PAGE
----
Short Order: Recruiting Richmond 

Whiskey for the Twitter crowd, a wine bar's good-bye, and a little holiday sparkle

click to enlarge food47_republic_200.jpg

A row of international flags is the first sign that life has returned to the corner of Broad and Allison streets. In the 1888 building that once held Fifth Avenue, Benjamin's and Cabo's, a new restaurant “about the people, for the people” — the Republic — is making its presence known in its first week of business.

It's a Twitter-generation whiskey bar, meaning all staff members get their own Twitter accounts and are expected to tweet about specials and events. It boasts egalitarian prices, a menu that covers all the current comfort-food bases and a team that's well known for hospitality. Most hands-on are Rick Lyons, who opened and later sold his share in both Banditos locations and Star-Lite, and Page Cassada, who will manage the 20-tap bars. Developers Justin French and Matthew Applegate share ownership.

This is the first new local restaurant to offer completely separate smoking and nonsmoking rooms with separate entrances, separate bathrooms and equal status in design and appeal — there's no banished-to-the-back sensation for parties of either persuasion. Recycled woods, glass tiles made from old Japanese windshields and other details in the redesigned space hint at its green philosophy. “We are recycling all cardboard and bottles,” Lyons says, “and we are part of Virginia Green. The building has solar hot water and will eventually be all-solar,” making it one of the only restaurants in Virginia to be powered mostly off the grid.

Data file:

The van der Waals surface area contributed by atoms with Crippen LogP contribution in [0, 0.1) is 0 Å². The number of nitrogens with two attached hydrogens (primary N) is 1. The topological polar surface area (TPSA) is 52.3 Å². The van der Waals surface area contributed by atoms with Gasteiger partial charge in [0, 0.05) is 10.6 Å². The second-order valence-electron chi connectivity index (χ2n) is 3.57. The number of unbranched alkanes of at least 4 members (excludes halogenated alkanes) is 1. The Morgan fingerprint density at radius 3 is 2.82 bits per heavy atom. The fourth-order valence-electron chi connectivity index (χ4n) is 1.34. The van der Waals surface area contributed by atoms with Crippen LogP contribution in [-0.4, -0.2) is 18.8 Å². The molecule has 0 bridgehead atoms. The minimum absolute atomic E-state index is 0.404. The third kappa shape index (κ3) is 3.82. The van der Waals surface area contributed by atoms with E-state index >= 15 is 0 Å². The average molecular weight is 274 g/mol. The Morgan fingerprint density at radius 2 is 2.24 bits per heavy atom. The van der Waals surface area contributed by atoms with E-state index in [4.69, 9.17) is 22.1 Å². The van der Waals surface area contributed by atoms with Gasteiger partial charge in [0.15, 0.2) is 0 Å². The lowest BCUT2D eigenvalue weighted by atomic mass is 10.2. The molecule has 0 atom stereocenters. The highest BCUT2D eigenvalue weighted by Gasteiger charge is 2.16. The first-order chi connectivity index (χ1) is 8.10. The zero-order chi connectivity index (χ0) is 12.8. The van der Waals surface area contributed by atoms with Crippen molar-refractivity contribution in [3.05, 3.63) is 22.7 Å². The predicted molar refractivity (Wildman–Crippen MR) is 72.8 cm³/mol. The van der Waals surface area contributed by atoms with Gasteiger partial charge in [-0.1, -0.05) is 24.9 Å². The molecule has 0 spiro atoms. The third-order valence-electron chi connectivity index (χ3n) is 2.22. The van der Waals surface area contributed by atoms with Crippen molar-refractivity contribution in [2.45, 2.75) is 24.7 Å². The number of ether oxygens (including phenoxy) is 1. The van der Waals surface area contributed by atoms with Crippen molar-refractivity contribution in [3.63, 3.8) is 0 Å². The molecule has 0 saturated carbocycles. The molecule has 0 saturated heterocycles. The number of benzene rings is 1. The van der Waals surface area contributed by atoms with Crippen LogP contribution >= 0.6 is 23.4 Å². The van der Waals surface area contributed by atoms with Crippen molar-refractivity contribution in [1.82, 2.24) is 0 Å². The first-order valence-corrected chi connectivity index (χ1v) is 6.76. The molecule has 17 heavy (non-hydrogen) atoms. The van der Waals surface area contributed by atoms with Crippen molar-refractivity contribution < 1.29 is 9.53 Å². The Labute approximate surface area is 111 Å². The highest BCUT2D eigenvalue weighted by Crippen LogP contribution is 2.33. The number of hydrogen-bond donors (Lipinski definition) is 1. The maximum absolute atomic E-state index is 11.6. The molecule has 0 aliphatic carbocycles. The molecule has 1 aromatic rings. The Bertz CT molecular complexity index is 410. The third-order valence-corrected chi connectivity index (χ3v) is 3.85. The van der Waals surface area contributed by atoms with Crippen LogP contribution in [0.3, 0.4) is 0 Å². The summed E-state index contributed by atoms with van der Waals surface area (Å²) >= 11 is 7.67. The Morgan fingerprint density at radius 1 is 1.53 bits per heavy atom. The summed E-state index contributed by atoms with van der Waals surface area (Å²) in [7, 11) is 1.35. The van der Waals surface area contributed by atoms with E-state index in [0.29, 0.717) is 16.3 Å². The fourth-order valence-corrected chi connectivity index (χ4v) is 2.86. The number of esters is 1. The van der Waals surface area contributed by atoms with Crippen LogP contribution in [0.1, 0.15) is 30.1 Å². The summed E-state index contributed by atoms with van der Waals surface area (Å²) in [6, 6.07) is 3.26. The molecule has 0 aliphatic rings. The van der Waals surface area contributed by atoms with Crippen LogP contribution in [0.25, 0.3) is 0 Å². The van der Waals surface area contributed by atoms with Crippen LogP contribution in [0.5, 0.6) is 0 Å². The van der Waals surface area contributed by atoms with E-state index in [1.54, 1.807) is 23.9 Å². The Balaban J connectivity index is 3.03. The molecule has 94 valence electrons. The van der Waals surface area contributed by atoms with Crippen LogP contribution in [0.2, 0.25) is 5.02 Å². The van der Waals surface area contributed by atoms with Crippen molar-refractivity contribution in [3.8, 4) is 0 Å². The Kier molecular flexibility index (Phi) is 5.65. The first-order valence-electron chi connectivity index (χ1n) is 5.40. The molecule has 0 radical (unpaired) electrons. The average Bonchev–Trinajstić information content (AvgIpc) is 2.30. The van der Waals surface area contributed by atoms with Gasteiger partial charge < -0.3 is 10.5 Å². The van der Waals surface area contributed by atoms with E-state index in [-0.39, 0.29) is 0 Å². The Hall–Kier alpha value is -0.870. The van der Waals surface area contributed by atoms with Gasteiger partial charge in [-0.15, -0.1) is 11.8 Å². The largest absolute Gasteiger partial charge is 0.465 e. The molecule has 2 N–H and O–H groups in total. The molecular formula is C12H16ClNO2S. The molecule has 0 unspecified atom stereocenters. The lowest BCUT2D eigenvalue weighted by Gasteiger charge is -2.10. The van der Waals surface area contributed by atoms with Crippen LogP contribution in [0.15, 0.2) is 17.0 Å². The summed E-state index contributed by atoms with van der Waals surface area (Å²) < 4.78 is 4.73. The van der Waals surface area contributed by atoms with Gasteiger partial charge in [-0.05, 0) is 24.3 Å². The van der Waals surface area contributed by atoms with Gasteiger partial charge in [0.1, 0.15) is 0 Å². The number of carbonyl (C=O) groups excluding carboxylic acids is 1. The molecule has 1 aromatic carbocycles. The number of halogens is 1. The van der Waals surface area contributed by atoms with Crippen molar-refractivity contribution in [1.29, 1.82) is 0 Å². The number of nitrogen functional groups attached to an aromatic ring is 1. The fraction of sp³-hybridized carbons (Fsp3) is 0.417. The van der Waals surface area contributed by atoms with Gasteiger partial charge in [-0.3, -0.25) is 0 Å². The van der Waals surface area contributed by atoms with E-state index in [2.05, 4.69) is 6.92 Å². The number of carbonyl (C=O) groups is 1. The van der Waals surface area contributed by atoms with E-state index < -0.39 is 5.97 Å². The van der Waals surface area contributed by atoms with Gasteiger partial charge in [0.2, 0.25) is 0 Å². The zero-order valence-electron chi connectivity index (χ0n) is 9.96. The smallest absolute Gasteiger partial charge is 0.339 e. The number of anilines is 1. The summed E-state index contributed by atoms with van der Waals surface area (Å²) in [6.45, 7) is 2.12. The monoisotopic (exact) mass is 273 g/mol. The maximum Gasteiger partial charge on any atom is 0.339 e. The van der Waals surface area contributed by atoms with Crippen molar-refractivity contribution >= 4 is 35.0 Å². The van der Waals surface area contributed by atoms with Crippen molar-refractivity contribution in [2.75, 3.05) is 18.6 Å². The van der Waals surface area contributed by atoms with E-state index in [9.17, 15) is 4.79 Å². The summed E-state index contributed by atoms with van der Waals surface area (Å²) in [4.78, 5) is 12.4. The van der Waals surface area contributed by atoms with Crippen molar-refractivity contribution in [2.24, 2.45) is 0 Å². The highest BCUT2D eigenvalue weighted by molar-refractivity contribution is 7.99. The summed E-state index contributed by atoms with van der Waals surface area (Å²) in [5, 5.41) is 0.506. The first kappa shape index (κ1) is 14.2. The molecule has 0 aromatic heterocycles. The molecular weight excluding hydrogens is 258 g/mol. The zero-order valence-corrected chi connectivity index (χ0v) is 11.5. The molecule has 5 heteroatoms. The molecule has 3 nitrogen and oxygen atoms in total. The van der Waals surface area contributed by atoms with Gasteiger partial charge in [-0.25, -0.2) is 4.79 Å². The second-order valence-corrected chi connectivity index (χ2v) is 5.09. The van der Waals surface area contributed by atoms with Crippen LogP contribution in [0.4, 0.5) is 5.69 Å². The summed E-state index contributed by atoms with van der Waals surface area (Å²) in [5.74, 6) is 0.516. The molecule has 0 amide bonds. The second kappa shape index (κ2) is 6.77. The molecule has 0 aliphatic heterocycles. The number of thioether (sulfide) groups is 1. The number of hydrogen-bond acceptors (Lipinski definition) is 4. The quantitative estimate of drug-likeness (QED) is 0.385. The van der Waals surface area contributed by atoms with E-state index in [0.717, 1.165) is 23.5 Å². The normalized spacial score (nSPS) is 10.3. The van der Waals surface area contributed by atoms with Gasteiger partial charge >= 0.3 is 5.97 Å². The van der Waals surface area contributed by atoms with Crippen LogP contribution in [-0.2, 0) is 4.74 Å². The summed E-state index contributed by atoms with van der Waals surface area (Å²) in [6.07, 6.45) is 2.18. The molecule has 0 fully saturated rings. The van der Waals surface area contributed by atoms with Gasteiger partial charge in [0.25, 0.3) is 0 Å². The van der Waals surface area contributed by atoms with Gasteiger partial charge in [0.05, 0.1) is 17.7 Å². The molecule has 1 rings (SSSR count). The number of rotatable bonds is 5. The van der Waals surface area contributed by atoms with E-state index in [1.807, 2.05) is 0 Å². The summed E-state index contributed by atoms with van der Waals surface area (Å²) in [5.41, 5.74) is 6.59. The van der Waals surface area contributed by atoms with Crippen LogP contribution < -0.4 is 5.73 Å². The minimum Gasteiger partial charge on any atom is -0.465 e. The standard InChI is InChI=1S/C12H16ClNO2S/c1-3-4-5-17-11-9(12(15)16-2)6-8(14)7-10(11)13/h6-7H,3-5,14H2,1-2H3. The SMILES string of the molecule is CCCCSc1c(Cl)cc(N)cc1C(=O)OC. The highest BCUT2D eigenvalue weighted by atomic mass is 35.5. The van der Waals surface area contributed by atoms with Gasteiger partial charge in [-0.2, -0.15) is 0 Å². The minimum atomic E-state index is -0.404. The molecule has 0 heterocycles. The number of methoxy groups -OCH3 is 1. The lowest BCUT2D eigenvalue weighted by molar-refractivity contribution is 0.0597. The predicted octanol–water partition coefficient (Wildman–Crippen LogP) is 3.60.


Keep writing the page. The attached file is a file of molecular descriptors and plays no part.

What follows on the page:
What the Republic wants to be known for is its inclusive and familiar approach to the neighborhood pub scene. Guests are encouraged to enlist and get discounts and to plan their private parties in the adjacent catering hall under construction. Next month the business will take over the Enoteca Sogno spot for its catering kitchen and dining room, expanding the Republic's reach to half of a prime block of restored buildings.

For now, the business is open daily from 10:30 a.m. to 2 a.m., with live piano music on Thursdays and Fridays. Happy hours and other live entertainment will follow. Dinner menu items range from small-plate pork empanadas ($7) to a signature entrAce of braised short ribs on Parmesan polenta ($19) with sandwiches and salads well under $10. “We have a team that is amazing,” Lyons says, “and we want to bring Broad Street back to life. It's ready.” With 600-plus fans on Facebook before opening, it already appears to be a well-populated option. 2053 W. Broad St. 594-4444, or visit
Enoteca Sogno will close Nov. 28. Owner Gary York is looking for a new location for the wine bar while continuing operations at his seafood restaurant Coast in the Westhampton area. See details online in Style Weekly's blogs.

Holiday sparkle: Tastebuds American Bistro plays host to a five-flute tasting of traditional and New World sparkling wines teamed with an array of small plates, Dec. 7 at 7 p.m. Cost is $45 plus tax and gratuity. 4019 MacArthur Ave. 261-6544, or visit


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